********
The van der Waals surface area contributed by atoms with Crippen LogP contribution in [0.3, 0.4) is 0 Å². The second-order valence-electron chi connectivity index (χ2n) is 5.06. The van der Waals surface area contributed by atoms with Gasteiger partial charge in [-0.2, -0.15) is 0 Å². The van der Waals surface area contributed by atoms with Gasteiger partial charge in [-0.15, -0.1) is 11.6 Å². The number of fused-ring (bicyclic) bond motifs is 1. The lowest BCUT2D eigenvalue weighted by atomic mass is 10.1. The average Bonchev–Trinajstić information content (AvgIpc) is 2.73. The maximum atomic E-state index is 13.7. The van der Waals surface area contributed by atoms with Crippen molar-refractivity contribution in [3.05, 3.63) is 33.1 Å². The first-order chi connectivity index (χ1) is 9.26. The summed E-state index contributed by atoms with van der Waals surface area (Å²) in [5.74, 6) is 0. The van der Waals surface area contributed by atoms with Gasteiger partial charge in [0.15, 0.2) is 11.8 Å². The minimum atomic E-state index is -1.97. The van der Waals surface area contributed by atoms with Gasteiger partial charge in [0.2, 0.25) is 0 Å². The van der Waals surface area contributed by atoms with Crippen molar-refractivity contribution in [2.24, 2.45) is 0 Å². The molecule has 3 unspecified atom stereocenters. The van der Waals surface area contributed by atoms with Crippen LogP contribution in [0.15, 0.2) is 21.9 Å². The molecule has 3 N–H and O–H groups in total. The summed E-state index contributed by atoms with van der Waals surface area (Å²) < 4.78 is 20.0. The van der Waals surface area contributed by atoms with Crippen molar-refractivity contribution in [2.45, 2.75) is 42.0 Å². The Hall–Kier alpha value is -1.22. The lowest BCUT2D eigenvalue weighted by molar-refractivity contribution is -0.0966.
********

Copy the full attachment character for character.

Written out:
The van der Waals surface area contributed by atoms with Crippen LogP contribution in [0.3, 0.4) is 0 Å². The second-order valence-electron chi connectivity index (χ2n) is 5.06. The van der Waals surface area contributed by atoms with Gasteiger partial charge in [-0.2, -0.15) is 0 Å². The van der Waals surface area contributed by atoms with Gasteiger partial charge in [-0.15, -0.1) is 11.6 Å². The number of fused-ring (bicyclic) bond motifs is 1. The lowest BCUT2D eigenvalue weighted by atomic mass is 10.1. The average Bonchev–Trinajstić information content (AvgIpc) is 2.73. The maximum atomic E-state index is 13.7. The van der Waals surface area contributed by atoms with Crippen molar-refractivity contribution in [3.05, 3.63) is 33.1 Å². The first-order chi connectivity index (χ1) is 9.26. The summed E-state index contributed by atoms with van der Waals surface area (Å²) in [5.74, 6) is 0. The van der Waals surface area contributed by atoms with Gasteiger partial charge in [0.15, 0.2) is 11.8 Å². The minimum atomic E-state index is -1.97. The van der Waals surface area contributed by atoms with Gasteiger partial charge in [0.2, 0.25) is 0 Å². The van der Waals surface area contributed by atoms with Crippen molar-refractivity contribution in [2.24, 2.45) is 0 Å². The molecule has 3 unspecified atom stereocenters. The van der Waals surface area contributed by atoms with Crippen LogP contribution in [0.15, 0.2) is 21.9 Å². The molecule has 3 N–H and O–H groups in total. The summed E-state index contributed by atoms with van der Waals surface area (Å²) < 4.78 is 20.0. The van der Waals surface area contributed by atoms with Crippen molar-refractivity contribution in [2.45, 2.75) is 42.0 Å². The Hall–Kier alpha value is -1.22. The lowest BCUT2D eigenvalue weighted by molar-refractivity contribution is -0.0966.